Immortality by 2077

Immortality by 2077

I don’t want to achieve immortality through my work. I want to achieve it through not dying. -Woody Allen

Modern scientists have reached a stage of technological development where they can start to dream of extending man’s life indefinitely. While immortality still remains in the realm of science-fiction, multiple solutions are being worked on that should there be a breakthrough in any one of them, would signify a serious change in man’s longevity. The search for eternal life has often been connected with Messianic dreams.

It has long been taboo in Judaism to predict when the long-awaited Messiah may finally arrive. Maimonides declared it a fundamental principle of Judaism that we need simple belief and faith that the Messiah can arrive any day and to await him expectantly. Not that this has stopped countless Rabbis throughout the generations from giving dates and deadlines (all the past ones clearly erroneous so far) as to when the personification of our redemption will show himself.

Rabbeinu Bechaye does something a little different. In his commentary on Genesis 11:10 he predicts when the Messianic age will end. Back when he wrote his commentary, around the year 1290, he predicted that the Messianic age would end by 2077. And it would end with eternal life, for some.

When the Torah provides the list of generations and descendents of Shem son of Noah, it doesn’t mention their deaths, as opposed to the similar list of descendents of Adam until Noah. Rabbeinu Bechaye explains that the reason may be because Shem was the ancestor of the Davidic monarchy and the Messiah son of David will not die, but rather will live forever.

He states that after the year 2077 (really, 5837 in the Hebrew calendar) we will enter the seventh millennium which is the Sabbath of the world, and eternal life. He further implies that only those who cleave onto God will merit that eternal life.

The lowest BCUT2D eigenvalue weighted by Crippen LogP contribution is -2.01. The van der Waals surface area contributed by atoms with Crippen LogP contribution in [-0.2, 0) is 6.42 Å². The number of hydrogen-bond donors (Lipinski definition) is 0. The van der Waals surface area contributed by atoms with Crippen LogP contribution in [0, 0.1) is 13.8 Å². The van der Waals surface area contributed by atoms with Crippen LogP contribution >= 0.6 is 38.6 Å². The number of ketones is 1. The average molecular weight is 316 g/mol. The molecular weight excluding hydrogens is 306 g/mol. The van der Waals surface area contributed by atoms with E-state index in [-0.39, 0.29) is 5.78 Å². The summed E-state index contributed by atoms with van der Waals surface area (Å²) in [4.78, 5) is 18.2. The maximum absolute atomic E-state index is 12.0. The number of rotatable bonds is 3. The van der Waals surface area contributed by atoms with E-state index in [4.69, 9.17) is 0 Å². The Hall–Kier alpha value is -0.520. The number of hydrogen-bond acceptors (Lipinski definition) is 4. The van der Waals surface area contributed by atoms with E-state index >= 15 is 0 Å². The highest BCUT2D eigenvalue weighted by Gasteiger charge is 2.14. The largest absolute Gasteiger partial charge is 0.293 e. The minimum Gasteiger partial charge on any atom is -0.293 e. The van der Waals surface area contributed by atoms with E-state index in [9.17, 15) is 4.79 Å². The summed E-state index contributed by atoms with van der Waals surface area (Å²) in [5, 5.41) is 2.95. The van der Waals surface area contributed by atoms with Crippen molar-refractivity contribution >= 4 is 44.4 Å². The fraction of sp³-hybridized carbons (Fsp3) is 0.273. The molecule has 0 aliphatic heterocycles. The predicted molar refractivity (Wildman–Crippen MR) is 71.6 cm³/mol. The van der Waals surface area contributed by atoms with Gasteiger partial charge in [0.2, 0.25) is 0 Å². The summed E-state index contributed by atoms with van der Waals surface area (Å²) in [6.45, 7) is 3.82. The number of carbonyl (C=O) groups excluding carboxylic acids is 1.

For the younger ones among us, they may very well live to test Rabbeinu Bechaye’s prediction 60 years from now. The rest of us need to work on our life extending strategies. All of us need to work on cleaving to God.

May the Messiah show up rapidly in our own days.

Shabbat Shalom,

Ben-Tzion

Dedication

To the staff and volunteers of IsraAID who consistently provide life-saving help in disaster scenes around the world.

The Creation of Hell

The Creation of Hell

So this is hell. I’d never have believed it. You remember all we were told about the torture-chambers, the fire and brimstone, the burning marl. Old wives’ tales! There’s no need for red-hot pokers. Hell is – other people! -Jean-Paul Sartre

                                                                  Chart of Hell, Sandro Botticelli, circa 1485.

According to ancient Jewish sources, Hell was created on the second day of creation. The plain text narrates how on the second day of creation, God creates the firmament which separates between the upper waters and the lower waters. Rabbeinu Bechaye on Genesis 1:4 wonders why the second day of creation doesn’t end with the characteristic phrase “and it was good,” which other days mention. He quotes the creation of Hell as a reason; however, he adds that something else was created on that same unfortunate day: quarrelling.

The term for second in Hebrew, “Sheni,” already hints at the unlucky nature of the number two. “Sheni” is related to the word “Shinui” which means difference or change. There is something negative and even dangerous when there are unwarranted differences between things and people or even to just being the second and being compared to what came before. It sets the stage for quarrelling. Even nature itself seems to quarrel with God from the second day and onwards. None of God’s further commands to the inanimate world were correctly implemented. For example, on the third day, God commanded that the earth produce fruit trees, meaning trees whose bark would be savory and could be eaten, however, the land decided to produce only fruit-bearing trees, with inedible bark.

The concern with the number two was serious enough that even the Talmud mentions a superstition about bad luck in eating pairs of a food or drinking pairs of drinks. Nonetheless, Rabbeinu Bechaye’s main point is that whoever instigates a quarrel will be judged in Hell. There is a direct correlation between creating anguish, controversy and clashes between people, and experiencing Hell.

However, we also know that arguments for the sake of Heaven, which are handled with sensitivity, intelligence and respect, will eventually be settled well.

May we avoid unnecessary quarrels and stick to Heavenly arguments.

Chag Sameach and Shabbat Shalom,

Ben-Tzion

Dedication

To the beginning of a new year of commentary. May it lead us on peaceful ways.